Blog · July 8, 2018

6 Things Everyone Should Know About Epidermolysis Bullosa

My son Nicky was diagnosed with Epidermolysis Bullosa (EB) 12 hours after his birth, a month later we received the official diagnosis of “Recessive Dystrophic”. Here are my top 6 things to know about Epidermolysis Bullosa.

1. Epidermolysis Bullosa is a genetic skin disorder.

Epidermolysis Bullosa it’s an umbrella term for a group of genetic skin blistering disorders. The condition arises from genetic mutations present at birth, which can be inherited either recessively or dominantly. Different mutations cause the different forms of EB, as the body does not produce or produce very little of certain proteins that cause the fragility of the skin. In rare cases EB can also be an autoimmune disease in which the body produces antibodies to the structural components of the skin.

2. There are a variety of types of Epidermolysis Bullosa.

Epidermolysis Bullosa manifests itself in a variety of ways. The three primary types of EB are Simplex (Causes blisters within the epidermis. It’s typically inherited dominantly, key genes effected are Keratins 5, 14, & Plectin), Junctional (Causes blisters between the epidermis and the dermis. It’s typically inherited recessively, key genes effected are Collagen XVII, Integrin, & Laminin) and Dystrophic (Causes blisters in the dermis, “Dominant Dystrophic” is inherited dominantly, “Recessive Dystrophic” recessively. Key gene effected is Collagen VII). Of note, Epidermolysis bullosa acquisita is an autoimmune form of Dystrophic EB.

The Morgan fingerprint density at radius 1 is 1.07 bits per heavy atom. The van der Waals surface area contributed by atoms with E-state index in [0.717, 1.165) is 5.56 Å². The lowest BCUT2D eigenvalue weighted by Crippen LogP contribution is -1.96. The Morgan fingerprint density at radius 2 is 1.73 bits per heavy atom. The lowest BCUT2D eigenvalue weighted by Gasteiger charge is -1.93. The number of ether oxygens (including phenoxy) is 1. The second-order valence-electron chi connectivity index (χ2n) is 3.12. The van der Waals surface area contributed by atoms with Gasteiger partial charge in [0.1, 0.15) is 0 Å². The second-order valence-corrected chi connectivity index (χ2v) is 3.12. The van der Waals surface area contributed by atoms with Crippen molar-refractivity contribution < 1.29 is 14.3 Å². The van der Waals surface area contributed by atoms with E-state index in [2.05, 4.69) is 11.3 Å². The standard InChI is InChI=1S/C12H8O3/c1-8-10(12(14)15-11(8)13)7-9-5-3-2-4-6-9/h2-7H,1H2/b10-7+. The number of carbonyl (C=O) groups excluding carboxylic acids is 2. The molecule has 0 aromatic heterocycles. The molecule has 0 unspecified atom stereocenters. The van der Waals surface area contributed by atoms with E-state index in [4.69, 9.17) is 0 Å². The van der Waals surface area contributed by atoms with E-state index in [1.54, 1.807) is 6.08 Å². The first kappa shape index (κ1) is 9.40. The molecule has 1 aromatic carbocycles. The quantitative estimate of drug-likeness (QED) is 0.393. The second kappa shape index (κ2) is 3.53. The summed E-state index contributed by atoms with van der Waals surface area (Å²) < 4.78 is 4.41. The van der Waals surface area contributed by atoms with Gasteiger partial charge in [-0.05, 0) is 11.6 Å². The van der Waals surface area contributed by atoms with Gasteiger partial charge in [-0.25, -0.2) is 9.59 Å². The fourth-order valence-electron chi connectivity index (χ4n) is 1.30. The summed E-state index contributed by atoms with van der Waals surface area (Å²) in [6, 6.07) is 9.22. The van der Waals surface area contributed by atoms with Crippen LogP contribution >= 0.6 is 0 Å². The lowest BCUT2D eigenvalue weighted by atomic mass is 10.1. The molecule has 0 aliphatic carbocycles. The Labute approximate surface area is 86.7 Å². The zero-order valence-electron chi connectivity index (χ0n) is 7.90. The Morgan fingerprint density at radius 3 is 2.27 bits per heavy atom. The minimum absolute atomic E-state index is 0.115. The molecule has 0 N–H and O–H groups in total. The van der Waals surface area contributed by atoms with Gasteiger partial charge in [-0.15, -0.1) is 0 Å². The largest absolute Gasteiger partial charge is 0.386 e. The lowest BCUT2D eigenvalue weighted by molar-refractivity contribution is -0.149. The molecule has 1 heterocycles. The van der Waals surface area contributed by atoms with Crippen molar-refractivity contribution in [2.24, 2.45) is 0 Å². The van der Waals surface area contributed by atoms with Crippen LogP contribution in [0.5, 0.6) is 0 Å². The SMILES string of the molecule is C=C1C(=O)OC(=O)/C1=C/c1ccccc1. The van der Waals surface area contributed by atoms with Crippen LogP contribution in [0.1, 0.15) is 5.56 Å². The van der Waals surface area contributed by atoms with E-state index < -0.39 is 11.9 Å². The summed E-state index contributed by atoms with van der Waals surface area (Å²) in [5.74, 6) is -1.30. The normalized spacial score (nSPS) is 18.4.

3. Epidermolysis Bullosa can be mild, moderate or severe.

Epidermolysis Bullosa has a wide range of severities. Some people with Epidermolysis Bullosa may not be visibly effected or may appear to have very few visible blisters, while others have to be completely wrapped due to the extreme fragility of their skin and may be wheelchair bound. They may need a g-tube and may need several surgeries to release webbed fingers or open the throat so they can swallow. Many people with Epidermolysis Bullosa lie between these extremes.

4. There is no effective treatment for Epidermolysis Bullosa at this time. 

While there is a ton of research being done all over the world to try and cure EB, at this point in time there is no silver bullet. The current trials include studies involving Stem Cell Transplants, Gene Therapy, Gene Transfer and more. View Current Trials here –>

5. Epidermolysis Bullosa is not an intellectual disability.

People living with Epidermolysis Bullosa have average or above-average intelligence — just as in those without EB. Therefore, it is of the utmost importance to presume competence when interacting with people affected by EB.

6. Many people with Epidermolysis Bullosa experience physical pain.

Blisters are painful, and the more severe the form, the more severe the pain, hence stronger pain medications.

I hope this helps!

Love & Light,